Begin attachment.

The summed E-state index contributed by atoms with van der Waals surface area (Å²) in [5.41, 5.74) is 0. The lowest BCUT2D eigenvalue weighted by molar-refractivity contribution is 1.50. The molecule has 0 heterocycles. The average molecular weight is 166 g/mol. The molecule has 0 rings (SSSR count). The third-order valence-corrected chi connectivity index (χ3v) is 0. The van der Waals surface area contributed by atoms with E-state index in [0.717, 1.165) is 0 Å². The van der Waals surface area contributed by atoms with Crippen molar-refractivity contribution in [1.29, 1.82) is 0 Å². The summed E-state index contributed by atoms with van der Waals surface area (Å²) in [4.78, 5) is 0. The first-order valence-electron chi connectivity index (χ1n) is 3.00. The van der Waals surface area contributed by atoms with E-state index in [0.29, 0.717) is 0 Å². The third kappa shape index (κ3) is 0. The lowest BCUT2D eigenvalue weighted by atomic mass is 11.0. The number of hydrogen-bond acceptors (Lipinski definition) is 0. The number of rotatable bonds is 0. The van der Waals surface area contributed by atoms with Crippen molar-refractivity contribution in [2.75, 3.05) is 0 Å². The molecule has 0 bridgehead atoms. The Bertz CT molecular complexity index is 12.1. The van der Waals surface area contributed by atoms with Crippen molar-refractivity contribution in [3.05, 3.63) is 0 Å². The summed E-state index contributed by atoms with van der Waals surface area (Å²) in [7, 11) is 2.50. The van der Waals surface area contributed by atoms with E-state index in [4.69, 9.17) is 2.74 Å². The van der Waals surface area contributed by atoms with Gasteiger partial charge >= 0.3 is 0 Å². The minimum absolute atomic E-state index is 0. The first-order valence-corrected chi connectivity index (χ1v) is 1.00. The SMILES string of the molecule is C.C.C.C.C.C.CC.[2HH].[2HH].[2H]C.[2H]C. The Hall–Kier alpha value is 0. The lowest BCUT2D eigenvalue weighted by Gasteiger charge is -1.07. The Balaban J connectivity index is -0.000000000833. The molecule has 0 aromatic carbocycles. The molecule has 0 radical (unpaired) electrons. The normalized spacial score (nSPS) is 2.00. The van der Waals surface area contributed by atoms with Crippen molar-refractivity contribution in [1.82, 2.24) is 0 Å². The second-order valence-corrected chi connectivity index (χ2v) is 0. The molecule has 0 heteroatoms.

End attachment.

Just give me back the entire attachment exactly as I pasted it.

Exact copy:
The summed E-state index contributed by atoms with van der Waals surface area (Å²) in [5.41, 5.74) is 0. The lowest BCUT2D eigenvalue weighted by molar-refractivity contribution is 1.50. The molecule has 0 heterocycles. The average molecular weight is 166 g/mol. The molecule has 0 rings (SSSR count). The third-order valence-corrected chi connectivity index (χ3v) is 0. The van der Waals surface area contributed by atoms with E-state index in [0.717, 1.165) is 0 Å². The van der Waals surface area contributed by atoms with Crippen molar-refractivity contribution in [1.29, 1.82) is 0 Å². The summed E-state index contributed by atoms with van der Waals surface area (Å²) in [4.78, 5) is 0. The first-order valence-electron chi connectivity index (χ1n) is 3.00. The van der Waals surface area contributed by atoms with E-state index in [0.29, 0.717) is 0 Å². The third kappa shape index (κ3) is 0. The lowest BCUT2D eigenvalue weighted by atomic mass is 11.0. The number of hydrogen-bond acceptors (Lipinski definition) is 0. The number of rotatable bonds is 0. The van der Waals surface area contributed by atoms with Crippen molar-refractivity contribution in [2.75, 3.05) is 0 Å². The molecule has 0 bridgehead atoms. The Bertz CT molecular complexity index is 12.1. The van der Waals surface area contributed by atoms with Crippen molar-refractivity contribution in [3.05, 3.63) is 0 Å². The summed E-state index contributed by atoms with van der Waals surface area (Å²) in [7, 11) is 2.50. The van der Waals surface area contributed by atoms with E-state index in [4.69, 9.17) is 2.74 Å². The van der Waals surface area contributed by atoms with Gasteiger partial charge >= 0.3 is 0 Å². The minimum absolute atomic E-state index is 0. The first-order valence-corrected chi connectivity index (χ1v) is 1.00. The SMILES string of the molecule is C.C.C.C.C.C.CC.[2HH].[2HH].[2H]C.[2H]C. The Hall–Kier alpha value is 0. The lowest BCUT2D eigenvalue weighted by Gasteiger charge is -1.07. The Balaban J connectivity index is -0.000000000833. The molecule has 0 aromatic carbocycles. The molecule has 0 radical (unpaired) electrons. The normalized spacial score (nSPS) is 2.00. The van der Waals surface area contributed by atoms with Crippen molar-refractivity contribution in [1.82, 2.24) is 0 Å². The second-order valence-corrected chi connectivity index (χ2v) is 0. The molecule has 0 heteroatoms.